Allen Landerman didn’t start out as a lawyer. Instead, he began his career as a civil and mechanical engineer. It was only while working as an engineer designing offshore oil and gas lines that Allen realized it was time for a career change.
He wanted something more. So he decided to enroll in law school at night. After the first two semesters, he realized that the law was his calling and graduated seven semesters later, while working full time at his engineering job.
Time for a change
When he graduated from law school, he decided to focus on business law and litigation, including construction and intellectual property law, since, as he explains, it was a good fit with his engineering background: “When I graduated I knew that wanted to work in areas that combined the analytical skills from my engineering experience with my law degree–so business law, trial work and intellectual property were a natural choice.”
At first, Allen gained experience working as an associate for a small law firm in Dallas, Texas and later founded a law firm with a few other Dallas attorneys. After another lateral move to a different firm, he eventually made the decision to start a solo law practice. And, then, in early 2011 he founded his current law firm, Allen Landerman, P.C.
Managing his practice in the Cloud
It wasn’t an easy decision to go solo–and it wasn’t a simple process to start a new firm from scratch. Allen quickly realized that in order to efficiently operate his new firm he needed to invest in a robust law practice management platform. The difficulty was finding the right one for his needs.
After some research, he determined that a cloud-based system made the most sense: “I wanted a cloud-based law practice management system since I needed the flexibility to be able to access cases from anywhere. And, I wanted wanted my practice management system to be easily expandable.”
MyCase customer service made all the difference
It took Allen a while to test out the different options available. And, as he explains, he wasn’t always impressed by the choices available: “Given my engineering background, I was used to functional software and had high expectations. I tried out three of MyCase’s major competitors and was disappointed by their interfaces and their unwillingness to respond to my feedback. I tried to get them to make modifications to fit the way I practice, and every single one of them said ‘Maybe we’ll get to it but we’re not sure when.'”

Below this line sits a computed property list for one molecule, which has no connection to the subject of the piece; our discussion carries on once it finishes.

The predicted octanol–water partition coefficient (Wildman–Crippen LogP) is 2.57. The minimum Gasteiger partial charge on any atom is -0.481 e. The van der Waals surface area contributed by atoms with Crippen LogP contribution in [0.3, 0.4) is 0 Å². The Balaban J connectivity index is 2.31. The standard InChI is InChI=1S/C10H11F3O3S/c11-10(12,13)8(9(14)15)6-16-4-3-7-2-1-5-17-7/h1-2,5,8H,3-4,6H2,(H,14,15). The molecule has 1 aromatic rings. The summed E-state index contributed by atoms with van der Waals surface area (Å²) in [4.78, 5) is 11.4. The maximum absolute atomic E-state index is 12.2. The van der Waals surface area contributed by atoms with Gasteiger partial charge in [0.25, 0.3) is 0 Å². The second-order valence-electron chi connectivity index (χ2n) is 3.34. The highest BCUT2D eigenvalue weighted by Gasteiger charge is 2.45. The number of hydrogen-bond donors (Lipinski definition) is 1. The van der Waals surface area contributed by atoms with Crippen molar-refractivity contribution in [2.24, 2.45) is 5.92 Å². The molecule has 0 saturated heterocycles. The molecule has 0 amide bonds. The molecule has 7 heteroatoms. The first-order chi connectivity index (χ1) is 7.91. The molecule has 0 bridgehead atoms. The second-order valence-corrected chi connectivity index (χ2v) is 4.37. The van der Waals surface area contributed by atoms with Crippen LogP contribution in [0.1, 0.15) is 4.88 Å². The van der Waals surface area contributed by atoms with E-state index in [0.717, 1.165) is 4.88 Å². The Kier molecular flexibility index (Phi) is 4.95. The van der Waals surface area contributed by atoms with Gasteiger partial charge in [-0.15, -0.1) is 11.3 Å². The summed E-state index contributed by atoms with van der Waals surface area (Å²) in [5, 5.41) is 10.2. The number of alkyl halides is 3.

And then, in March 2011, he discovered MyCase. He liked what he saw, but thought there was room for improvement. So he called customer service to offer his feedback: “I had a few issues, so I called tech support and talked to Alex. I suggested that there should be more than one line in the description boxes in time entries. Alex told me ‘Ok, one second.’ Then he came back to phone and said ‘Try it now.’ I did, and lo and behold they’d fixed it while I was talking to him! Ever since then, Alex and I have had a number of philosophical discussions about what MyCase is supposed to do and how it could be made better–and they’ve taken my suggestions to heart and added them to their in the program. MyCase’s tech support is so tremendous I’ve never needed to look any further.”
Allen has never questioned the security of his data stored with MyCase. As he explains, he has absolute confidence in the security measures taken to protect his files: “As an engineer, I understand what MyCase has done to protect my data and I’m 100 percent comfortable with the security measures taken by MyCase. I’m so confident in MyCase that it has never been a concern of mine.”
Variety is the spice of his practice
The ease of managing his practice with MyCase has made it easy for Allen to focus on doing what he loves: practicing law. For Allen, one of the joys of solo practice is that he can pick and choose the cases he handles. As a solo, he can focus on the areas of law that most interest him, including trademark matters, trade secrets, covenants not to compete, and copyright cases. Allen explains that its the sheer variety of cases that keeps things interesting for him: “Every day I’m doing something different. I never wanted to have a traffic ticket, divorce, or PI mill. I’ve always wanted to have a wide range of cases.”
Advice for young lawyers
Of course, starting a solo practice hasn’t been easy. And MyCase is just a tool to help simplify his practice. But no technology or tool can replace good old fashioned experience.
So, for young lawyers, Allen advises that practice makes perfect: “Unfortunately there’s no manual for the practice of law. You can read books about taking depositions or trying cases, but it’s entirely different to do it than to read about it. Law school deosn’t prepare you to be a lawyer, so the only way to become a really good lawyer is to gain experience first. Don’t look for shortcuts–get experience and eventually the skills you learn will be second nature to you.”